“If there is beauty to be found in affliction, then I have found it in the imagery of this legend”
– Mary Sewell
When two middle-aged sisters, Alex and Claire, learn of their abuser’s death, they journey to a northern New Zealand settlement to witness his burial. From the opening scenes we see there are other forces at work.
Life is simple in this close community. Everyone is connected. For Tia’s single mother Madonna, a helping hand makes all the difference whether it is from her mother, Nana the Kuia, or a trusted friend and local celebrity Dennis (aka Birdman.).
Alex and Claire roll into town. Triggered memories take us back through their childhood. We witness the subtlety of their abuser, Dennis’s, deception. Blinded by the practicalities of family life, their parents David and Helen miss the telling signs of interference. Helen comes close but she can’t quite put her finger on it.
Eleven-year-old Tia is the unsuspecting link between past and present. Like her mother, Madonna, Tia is strong minded and resilient, though far less trusting. Tia is like her Grandmother, Nana, she keeps a watchful eye. Madonna prepares food for the funeral and whether intentionally or not, Tia uncharacteristically lets down her guard setting Madonna off on the mother of all missions.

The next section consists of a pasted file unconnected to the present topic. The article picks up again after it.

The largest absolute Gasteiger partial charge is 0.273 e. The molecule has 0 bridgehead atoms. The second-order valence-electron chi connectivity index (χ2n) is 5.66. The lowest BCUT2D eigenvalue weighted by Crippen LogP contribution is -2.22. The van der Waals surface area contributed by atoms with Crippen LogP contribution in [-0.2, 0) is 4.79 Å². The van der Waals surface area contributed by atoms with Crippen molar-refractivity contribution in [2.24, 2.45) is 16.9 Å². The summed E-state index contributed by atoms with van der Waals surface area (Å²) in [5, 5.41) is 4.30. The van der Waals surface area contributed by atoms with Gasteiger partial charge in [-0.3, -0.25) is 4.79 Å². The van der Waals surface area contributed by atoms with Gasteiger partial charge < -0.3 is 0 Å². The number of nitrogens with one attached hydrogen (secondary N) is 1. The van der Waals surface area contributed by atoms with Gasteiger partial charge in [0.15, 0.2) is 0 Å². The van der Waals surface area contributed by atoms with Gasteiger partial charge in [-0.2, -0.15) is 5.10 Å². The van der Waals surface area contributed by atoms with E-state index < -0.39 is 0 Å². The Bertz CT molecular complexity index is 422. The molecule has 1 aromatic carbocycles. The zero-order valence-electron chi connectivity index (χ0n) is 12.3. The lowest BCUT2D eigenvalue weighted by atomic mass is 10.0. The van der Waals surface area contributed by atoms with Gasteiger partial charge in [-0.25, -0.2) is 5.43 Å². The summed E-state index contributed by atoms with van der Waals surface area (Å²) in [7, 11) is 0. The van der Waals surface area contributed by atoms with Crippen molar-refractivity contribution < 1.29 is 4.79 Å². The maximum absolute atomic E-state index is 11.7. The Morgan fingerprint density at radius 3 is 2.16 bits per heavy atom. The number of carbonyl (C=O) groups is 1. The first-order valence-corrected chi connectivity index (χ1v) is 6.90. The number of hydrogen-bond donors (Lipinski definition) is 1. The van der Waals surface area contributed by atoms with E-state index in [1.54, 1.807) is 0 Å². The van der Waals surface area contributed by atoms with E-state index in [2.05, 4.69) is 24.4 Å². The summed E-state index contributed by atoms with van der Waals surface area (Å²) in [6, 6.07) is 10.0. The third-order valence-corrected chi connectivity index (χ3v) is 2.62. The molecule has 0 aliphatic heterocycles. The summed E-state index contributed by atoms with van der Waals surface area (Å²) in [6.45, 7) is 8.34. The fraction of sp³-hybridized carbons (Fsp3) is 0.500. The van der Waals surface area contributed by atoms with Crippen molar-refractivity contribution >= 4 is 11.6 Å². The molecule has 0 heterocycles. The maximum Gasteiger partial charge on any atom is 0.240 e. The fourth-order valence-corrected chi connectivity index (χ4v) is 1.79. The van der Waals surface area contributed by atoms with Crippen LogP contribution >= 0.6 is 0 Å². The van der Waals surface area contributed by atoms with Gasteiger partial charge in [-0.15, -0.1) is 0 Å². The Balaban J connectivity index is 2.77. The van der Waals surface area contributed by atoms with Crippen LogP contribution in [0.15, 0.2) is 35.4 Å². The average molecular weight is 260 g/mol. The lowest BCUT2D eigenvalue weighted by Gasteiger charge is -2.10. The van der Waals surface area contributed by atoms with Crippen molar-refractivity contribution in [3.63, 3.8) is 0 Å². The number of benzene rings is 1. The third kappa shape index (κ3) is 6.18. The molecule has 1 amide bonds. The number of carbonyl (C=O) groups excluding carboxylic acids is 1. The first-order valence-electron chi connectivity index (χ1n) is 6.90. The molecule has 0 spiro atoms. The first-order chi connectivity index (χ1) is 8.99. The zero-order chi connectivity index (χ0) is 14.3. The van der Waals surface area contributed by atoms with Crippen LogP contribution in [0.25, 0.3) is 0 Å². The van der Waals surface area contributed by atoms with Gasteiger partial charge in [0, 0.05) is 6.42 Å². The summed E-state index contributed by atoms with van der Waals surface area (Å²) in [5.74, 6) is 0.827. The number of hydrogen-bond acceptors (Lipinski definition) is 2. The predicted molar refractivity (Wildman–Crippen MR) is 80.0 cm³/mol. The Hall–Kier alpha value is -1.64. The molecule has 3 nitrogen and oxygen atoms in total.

A cemetery provides the stage for the final showdown. From a distance Alex and Claire observe as mourners gather by Birdman’s graveside. The burial proceeds but all dignity shatters when Madonna wrecks havoc. The heaven’s quake as Nana commands the soaring Kotuku to damn the Birdman’s soul to the underworld.
It’s evening and Alex and Claire encounter Tia one last time. Nothing is said. A passing glance offers mutual understanding of all that has transpired. What needed to be done has been done. There has been a reckoning. Peace is restored.